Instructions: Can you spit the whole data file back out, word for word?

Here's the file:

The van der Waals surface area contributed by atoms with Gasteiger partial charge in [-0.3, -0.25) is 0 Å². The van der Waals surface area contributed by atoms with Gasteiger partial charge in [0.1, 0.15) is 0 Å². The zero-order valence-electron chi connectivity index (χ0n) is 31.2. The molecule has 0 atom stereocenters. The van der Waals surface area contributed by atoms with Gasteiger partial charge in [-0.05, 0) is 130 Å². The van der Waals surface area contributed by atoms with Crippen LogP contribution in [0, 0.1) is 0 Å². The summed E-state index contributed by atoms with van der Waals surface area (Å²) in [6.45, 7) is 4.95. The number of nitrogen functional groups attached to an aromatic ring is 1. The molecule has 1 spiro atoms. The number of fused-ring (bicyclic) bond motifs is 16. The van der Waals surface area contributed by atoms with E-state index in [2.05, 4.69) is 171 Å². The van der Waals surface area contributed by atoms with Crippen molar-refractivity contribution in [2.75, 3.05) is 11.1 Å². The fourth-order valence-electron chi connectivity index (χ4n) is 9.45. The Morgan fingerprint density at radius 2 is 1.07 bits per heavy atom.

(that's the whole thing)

The van der Waals surface area contributed by atoms with Gasteiger partial charge in [-0.3, -0.25) is 0 Å². The van der Waals surface area contributed by atoms with Gasteiger partial charge in [0.1, 0.15) is 0 Å². The zero-order valence-electron chi connectivity index (χ0n) is 31.2. The molecule has 0 atom stereocenters. The van der Waals surface area contributed by atoms with Gasteiger partial charge in [-0.05, 0) is 130 Å². The van der Waals surface area contributed by atoms with Crippen LogP contribution in [0, 0.1) is 0 Å². The summed E-state index contributed by atoms with van der Waals surface area (Å²) in [6.45, 7) is 4.95. The number of nitrogen functional groups attached to an aromatic ring is 1. The molecule has 1 spiro atoms. The number of fused-ring (bicyclic) bond motifs is 16. The van der Waals surface area contributed by atoms with E-state index in [2.05, 4.69) is 171 Å². The van der Waals surface area contributed by atoms with Crippen molar-refractivity contribution in [2.75, 3.05) is 11.1 Å². The fourth-order valence-electron chi connectivity index (χ4n) is 9.45. The Morgan fingerprint density at radius 2 is 1.07 bits per heavy atom.